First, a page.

When it comes to how they attack the zone, both go about it the same way. In terms of the quality of chances they generate, Reinhart has an expected goals rate of 2.04 per hour with a 9.93 shooting percentage. Kahun has an expected goals per hour rate of 2.2 with a 10.57 shooting percentage. They may not generate scoring chances in bulk, but they cash in on what they do create.
A goal of Kahun’s has been making the rounds on the internet. Seen below, he undresses a sprawling defender and deposits a beautiful backhand shot in the New Jersey Devils net. Granted, not every goal will be quite this pretty, but Kahun has a tendency to find the soft spots in the offensive zone and push toward the net for opportunities, much like Reinhart.
A final area where Kahun and Reinhart are similar is in their point production rates. Reinhart produces 2.344 points per hour while Kahun averages 2.409. The only difference is in how they’re used. While Reinhart gets premier ice-time on the top line, Kahun has seen similar deployment to Kyle Okposo. No doubt with increased opportunity Kahun’s point totals will continue to rise.
We’ve seen some similarities in his game to that of Reinhart. Granted, both have different body types and playing styles, but both can also have very positive impacts on the roster. How can we be sure that Kahun can be an answer for the Sabres’ top-six?
Kahun Can Be a Great Fit For Sabres
As we talked about before, Kahun was mostly buried in a depth role with the Penguins. To fully appreciate what he can mean to the Sabres, let’s look at what he’s done with his limited ice-time with the Penguins.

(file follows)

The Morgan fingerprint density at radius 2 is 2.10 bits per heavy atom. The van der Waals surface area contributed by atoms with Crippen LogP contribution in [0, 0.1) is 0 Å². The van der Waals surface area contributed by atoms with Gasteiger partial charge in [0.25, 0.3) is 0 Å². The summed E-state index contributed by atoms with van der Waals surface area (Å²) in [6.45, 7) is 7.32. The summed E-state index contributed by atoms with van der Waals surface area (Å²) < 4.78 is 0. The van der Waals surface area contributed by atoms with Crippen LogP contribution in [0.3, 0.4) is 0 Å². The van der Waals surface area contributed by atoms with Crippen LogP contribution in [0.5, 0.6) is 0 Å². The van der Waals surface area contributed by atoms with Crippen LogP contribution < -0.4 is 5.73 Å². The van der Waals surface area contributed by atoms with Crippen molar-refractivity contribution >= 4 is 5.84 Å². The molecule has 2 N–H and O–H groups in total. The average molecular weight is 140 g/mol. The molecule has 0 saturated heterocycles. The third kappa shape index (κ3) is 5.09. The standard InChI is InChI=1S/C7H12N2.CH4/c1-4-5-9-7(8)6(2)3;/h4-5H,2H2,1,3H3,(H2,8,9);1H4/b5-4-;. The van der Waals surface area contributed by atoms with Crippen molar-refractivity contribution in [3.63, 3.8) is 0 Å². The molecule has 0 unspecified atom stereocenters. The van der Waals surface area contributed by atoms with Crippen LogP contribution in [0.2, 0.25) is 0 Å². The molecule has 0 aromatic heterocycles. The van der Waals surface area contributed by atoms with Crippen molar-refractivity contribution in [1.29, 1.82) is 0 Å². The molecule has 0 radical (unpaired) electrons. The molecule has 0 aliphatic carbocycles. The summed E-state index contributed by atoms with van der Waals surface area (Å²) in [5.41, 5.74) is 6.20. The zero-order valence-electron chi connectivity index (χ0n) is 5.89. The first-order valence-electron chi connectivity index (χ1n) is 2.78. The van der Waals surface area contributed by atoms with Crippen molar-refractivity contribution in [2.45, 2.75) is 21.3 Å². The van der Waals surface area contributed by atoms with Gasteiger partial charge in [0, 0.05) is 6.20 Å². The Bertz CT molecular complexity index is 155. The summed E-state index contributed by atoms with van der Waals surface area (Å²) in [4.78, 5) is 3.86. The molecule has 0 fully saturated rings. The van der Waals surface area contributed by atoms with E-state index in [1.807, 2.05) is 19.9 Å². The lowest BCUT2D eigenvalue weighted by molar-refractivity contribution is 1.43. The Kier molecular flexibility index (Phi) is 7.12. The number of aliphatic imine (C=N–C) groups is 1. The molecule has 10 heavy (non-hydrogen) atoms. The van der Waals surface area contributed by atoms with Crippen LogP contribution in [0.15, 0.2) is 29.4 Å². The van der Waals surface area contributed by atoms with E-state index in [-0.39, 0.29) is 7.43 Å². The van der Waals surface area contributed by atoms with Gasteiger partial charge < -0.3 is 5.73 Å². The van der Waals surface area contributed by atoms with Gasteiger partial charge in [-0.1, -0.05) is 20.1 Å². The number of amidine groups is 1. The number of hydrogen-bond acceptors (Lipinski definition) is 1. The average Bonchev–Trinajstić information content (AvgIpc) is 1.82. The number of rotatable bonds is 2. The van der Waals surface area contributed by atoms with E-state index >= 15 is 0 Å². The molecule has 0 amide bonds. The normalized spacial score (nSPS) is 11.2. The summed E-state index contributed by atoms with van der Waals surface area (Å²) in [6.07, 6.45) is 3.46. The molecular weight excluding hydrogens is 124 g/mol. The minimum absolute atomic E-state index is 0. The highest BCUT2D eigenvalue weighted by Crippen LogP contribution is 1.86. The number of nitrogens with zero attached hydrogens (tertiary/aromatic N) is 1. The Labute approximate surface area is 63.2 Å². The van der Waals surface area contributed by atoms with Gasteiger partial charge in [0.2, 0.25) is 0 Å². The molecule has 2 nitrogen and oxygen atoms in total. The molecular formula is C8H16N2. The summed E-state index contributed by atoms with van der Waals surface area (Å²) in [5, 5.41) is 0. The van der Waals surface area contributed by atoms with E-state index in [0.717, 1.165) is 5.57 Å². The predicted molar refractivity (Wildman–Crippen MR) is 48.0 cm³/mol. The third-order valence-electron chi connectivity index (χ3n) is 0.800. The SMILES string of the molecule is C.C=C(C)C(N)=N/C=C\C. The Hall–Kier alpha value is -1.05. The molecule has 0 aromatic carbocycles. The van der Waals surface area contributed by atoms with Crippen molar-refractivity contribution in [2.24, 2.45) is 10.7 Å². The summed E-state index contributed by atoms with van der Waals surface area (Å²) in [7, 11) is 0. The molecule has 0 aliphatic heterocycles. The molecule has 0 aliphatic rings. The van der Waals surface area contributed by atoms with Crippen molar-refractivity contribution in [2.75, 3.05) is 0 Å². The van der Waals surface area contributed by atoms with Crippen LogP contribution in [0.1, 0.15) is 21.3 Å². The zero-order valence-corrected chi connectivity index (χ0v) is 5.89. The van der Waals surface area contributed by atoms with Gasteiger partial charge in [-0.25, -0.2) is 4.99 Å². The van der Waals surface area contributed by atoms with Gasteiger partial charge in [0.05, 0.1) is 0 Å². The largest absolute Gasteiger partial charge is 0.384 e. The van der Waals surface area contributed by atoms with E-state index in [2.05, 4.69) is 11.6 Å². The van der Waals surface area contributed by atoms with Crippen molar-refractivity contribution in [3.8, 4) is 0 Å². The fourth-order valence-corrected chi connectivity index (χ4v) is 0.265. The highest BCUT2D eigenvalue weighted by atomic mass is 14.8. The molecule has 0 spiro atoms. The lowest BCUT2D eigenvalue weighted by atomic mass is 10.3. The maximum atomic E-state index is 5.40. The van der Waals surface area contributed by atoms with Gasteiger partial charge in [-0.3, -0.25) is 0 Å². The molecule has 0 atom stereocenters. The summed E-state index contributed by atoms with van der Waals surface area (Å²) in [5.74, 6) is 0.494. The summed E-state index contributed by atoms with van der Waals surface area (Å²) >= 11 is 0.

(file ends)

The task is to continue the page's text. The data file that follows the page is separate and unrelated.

According to Evolving-Hockey, Kahun averaged 0.89 goals per hour, ranking seventh on the Penguins. On the Sabres, that scoring rate would rank fifth ahead of the likes of Jeff Skinner, Marcus Johansson and the departed Sheary and Rodrigues.
Kahun’s 2.41 points per hour ranked sixth on the Penguins but would be fourth on the Sabres behind only Jack Eichel, Victor Olofsson and Reinhart. His 50.99 percent control of shot attempts were ninth on the Penguins but would be second on the Sabres, behind only Johan Larsson.
A particularly attractive aspect of Kahun’s game is his ability to control shot quality. With the Penguins he was 11th, controlling 50.49 percent of the expected goals. On a Sabres team that tends to struggle with quality control, Kahun would rank fourth, better than Eichel, Reinhart, Olofsson, Skinner and Rasmus Dahlin.
In no way does this mean Kahun is a superior player to these players. The level of skill that is present in the Sabres’ top-six forwards is elite. His skillset in puck control should have a particular benefit to Skinner, should they have the opportunity to play together.
In any event, this trade deadline can generally be looked at as a success for the Sabres. They didn’t mortgage the future but managed to find a piece that could be a solution for the long-term. Can Kahun help them make a playoff push? The odds are long but he has that opportunity.
I’m a die-hard Buffalo Sabres fan living in the heart of Maple Leaf, Canadien and Senator Country. While I don’t get to make it to many Sabres home games, I follow all things Buffalo at a distance. I eat, sleep and breathe hockey (just ask my sons, Bauer and Calder). I look forward to sharing my thoughts and opinions and maybe cheering for a winner one day.